Simonon

Members
  • Content count

    114
  • Joined

  • Last visited

1 Follower

About Simonon

  • Rank
    100+ Post Club
  • Birthday 10/05/1966

Uncategorized

  • Location
    SA 5050
  • Country
    Australia
  • First Name
    simon

Recent Profile Visitors

1,318 profile views
  1. If anybody reads my posts you will notice my attraction to vintage hifi with reel to reel machines in particular. During my early career in broadcast I repaired and serviced tape machines from Umatic to Digibeta. I now realise how much I miss the mechanical/ electronic side of things in my now primary digital IT world, you have to admit that digital is kinda boring. Its funny that I get to play with cutting edge equipment at work and cant wait to get home and play with, you guessed it TUBES. Vintage radios, amplifiers etc which leads me to this recent find. This is a Teac 505 reel to reel dating from around 1958/1960 and they were also sold in the USA under the Berlant Concertone name, it was very expensive in its day at $495 USD. The machine that I have acquired is in very good condition with little head wear and has been fully recapped due to the habit of the old Suzuki oil filled capacitors going short. It still has the original 12AT7 and 12AX7 tubes. The unit has been fully rebuilt electronically and mechanically. It sounds amazing and is the first Teac of this early vintage that I have seen in this condition as parts are impossible to obtain. Well worth the effort to restore and a great plaything. Here are the specs Freq Response 50 - 15,000 cps @ 7.5 Signal to Noise 45 db Speed 3.75 & 7.5 ips Motors 3 Reels 7" Timing accuracy .15% Weight 37 lbs Price $495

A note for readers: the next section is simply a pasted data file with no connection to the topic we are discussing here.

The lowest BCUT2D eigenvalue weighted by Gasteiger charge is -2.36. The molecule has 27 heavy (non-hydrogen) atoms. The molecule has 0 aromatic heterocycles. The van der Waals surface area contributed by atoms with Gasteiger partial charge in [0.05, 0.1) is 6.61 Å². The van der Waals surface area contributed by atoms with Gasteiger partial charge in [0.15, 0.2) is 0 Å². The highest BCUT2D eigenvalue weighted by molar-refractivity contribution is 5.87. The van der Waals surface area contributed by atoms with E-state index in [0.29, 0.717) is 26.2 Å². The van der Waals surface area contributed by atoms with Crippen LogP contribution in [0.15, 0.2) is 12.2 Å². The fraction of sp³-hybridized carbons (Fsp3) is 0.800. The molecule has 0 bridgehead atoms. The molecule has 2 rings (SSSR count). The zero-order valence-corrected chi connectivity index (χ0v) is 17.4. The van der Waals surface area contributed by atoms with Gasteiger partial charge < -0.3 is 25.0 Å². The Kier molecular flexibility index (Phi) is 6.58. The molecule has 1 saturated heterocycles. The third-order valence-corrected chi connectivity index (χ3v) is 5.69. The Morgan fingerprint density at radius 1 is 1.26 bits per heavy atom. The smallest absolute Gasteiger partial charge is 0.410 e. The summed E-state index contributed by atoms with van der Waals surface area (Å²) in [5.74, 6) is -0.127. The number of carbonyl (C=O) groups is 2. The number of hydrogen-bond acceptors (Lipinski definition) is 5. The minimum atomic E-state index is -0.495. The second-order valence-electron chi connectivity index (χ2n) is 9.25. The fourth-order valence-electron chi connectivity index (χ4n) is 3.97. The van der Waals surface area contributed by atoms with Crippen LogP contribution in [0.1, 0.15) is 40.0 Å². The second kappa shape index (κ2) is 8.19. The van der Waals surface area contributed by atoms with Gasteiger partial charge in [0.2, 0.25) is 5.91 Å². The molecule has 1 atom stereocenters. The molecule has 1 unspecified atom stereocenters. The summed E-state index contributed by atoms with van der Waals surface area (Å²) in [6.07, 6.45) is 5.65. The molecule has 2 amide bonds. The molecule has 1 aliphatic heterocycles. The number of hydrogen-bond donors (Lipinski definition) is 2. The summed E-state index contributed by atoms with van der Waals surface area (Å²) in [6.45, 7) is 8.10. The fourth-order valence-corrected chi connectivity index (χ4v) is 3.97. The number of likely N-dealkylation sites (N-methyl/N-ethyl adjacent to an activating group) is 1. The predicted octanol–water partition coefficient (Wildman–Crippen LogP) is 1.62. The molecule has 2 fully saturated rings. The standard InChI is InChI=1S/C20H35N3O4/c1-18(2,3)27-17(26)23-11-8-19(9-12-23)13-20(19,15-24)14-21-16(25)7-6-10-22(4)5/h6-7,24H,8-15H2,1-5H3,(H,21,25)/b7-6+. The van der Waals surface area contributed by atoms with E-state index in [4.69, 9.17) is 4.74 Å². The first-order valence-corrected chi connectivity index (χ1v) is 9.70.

2. look up tonym on stereonet. He had one fixed last year Sent from my SM-G925I using Tapatalk
  3. How much better

    I allluded to this in an earlier post with the electronics and drivers being the least expensive items. A manufacturer needs to cover costs includind R&D plus make a profit based on the number of units projected to sell......a huge risk. Hence the high price for some of the boutique brands. A more mainstream brand such as Duntech, JBL or Yamaha will be cheaper in many cases due to mass production and tooling. Cost in many cases with speakers and amps is irrelevent due to this factor. It depends on whether you are hapoy with some of the popular brands where they manufacture in quantity to keep costs down. The bigger manufacturers also outsource componentry to places like China etc. Sent from my SM-G925I using Tapatalk
  4. How much better

    Even got hit on the side of the head by a bottle at a Dire Straits concert......knocked me out cold and spent the concert in the ambulance tent. Sent from my SM-G925I using Tapatalk